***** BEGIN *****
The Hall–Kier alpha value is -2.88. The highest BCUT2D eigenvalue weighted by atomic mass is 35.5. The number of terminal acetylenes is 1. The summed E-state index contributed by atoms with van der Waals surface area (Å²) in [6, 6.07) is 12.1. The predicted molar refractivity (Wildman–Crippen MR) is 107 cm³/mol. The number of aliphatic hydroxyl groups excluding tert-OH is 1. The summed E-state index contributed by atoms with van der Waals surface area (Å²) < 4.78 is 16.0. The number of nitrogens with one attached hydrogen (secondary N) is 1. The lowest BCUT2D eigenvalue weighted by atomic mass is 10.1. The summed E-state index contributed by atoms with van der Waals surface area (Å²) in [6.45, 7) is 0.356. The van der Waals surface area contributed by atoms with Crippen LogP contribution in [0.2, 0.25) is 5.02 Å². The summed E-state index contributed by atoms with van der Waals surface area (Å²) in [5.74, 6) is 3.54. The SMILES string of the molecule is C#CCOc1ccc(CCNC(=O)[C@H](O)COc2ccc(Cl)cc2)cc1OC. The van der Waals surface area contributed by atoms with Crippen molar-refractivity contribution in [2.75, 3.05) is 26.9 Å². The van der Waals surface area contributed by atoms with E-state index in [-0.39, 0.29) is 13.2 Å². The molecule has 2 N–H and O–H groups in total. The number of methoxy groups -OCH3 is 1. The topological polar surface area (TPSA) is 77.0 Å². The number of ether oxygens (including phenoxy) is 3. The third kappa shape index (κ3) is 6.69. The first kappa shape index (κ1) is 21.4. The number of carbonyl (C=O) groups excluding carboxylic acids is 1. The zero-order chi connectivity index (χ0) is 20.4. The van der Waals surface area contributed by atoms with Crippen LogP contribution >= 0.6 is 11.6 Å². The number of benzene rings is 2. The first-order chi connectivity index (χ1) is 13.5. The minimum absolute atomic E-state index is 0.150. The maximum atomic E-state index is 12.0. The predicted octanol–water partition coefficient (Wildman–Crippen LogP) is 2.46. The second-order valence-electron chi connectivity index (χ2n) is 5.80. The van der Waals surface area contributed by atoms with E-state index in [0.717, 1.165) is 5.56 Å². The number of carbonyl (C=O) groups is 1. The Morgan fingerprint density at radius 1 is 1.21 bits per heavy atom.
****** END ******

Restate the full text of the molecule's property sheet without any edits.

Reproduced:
The Hall–Kier alpha value is -2.88. The highest BCUT2D eigenvalue weighted by atomic mass is 35.5. The number of terminal acetylenes is 1. The summed E-state index contributed by atoms with van der Waals surface area (Å²) in [6, 6.07) is 12.1. The predicted molar refractivity (Wildman–Crippen MR) is 107 cm³/mol. The number of aliphatic hydroxyl groups excluding tert-OH is 1. The summed E-state index contributed by atoms with van der Waals surface area (Å²) < 4.78 is 16.0. The number of nitrogens with one attached hydrogen (secondary N) is 1. The lowest BCUT2D eigenvalue weighted by atomic mass is 10.1. The summed E-state index contributed by atoms with van der Waals surface area (Å²) in [6.45, 7) is 0.356. The van der Waals surface area contributed by atoms with Crippen LogP contribution in [0.2, 0.25) is 5.02 Å². The summed E-state index contributed by atoms with van der Waals surface area (Å²) in [5.74, 6) is 3.54. The SMILES string of the molecule is C#CCOc1ccc(CCNC(=O)[C@H](O)COc2ccc(Cl)cc2)cc1OC. The van der Waals surface area contributed by atoms with Crippen molar-refractivity contribution in [2.75, 3.05) is 26.9 Å². The van der Waals surface area contributed by atoms with E-state index in [-0.39, 0.29) is 13.2 Å². The molecule has 2 N–H and O–H groups in total. The number of methoxy groups -OCH3 is 1. The topological polar surface area (TPSA) is 77.0 Å². The number of ether oxygens (including phenoxy) is 3. The third kappa shape index (κ3) is 6.69. The first kappa shape index (κ1) is 21.4. The number of carbonyl (C=O) groups excluding carboxylic acids is 1. The zero-order chi connectivity index (χ0) is 20.4. The van der Waals surface area contributed by atoms with Crippen LogP contribution >= 0.6 is 11.6 Å². The number of benzene rings is 2. The first-order chi connectivity index (χ1) is 13.5. The minimum absolute atomic E-state index is 0.150. The maximum atomic E-state index is 12.0. The predicted octanol–water partition coefficient (Wildman–Crippen LogP) is 2.46. The second-order valence-electron chi connectivity index (χ2n) is 5.80. The van der Waals surface area contributed by atoms with E-state index in [0.717, 1.165) is 5.56 Å². The number of carbonyl (C=O) groups is 1. The Morgan fingerprint density at radius 1 is 1.21 bits per heavy atom.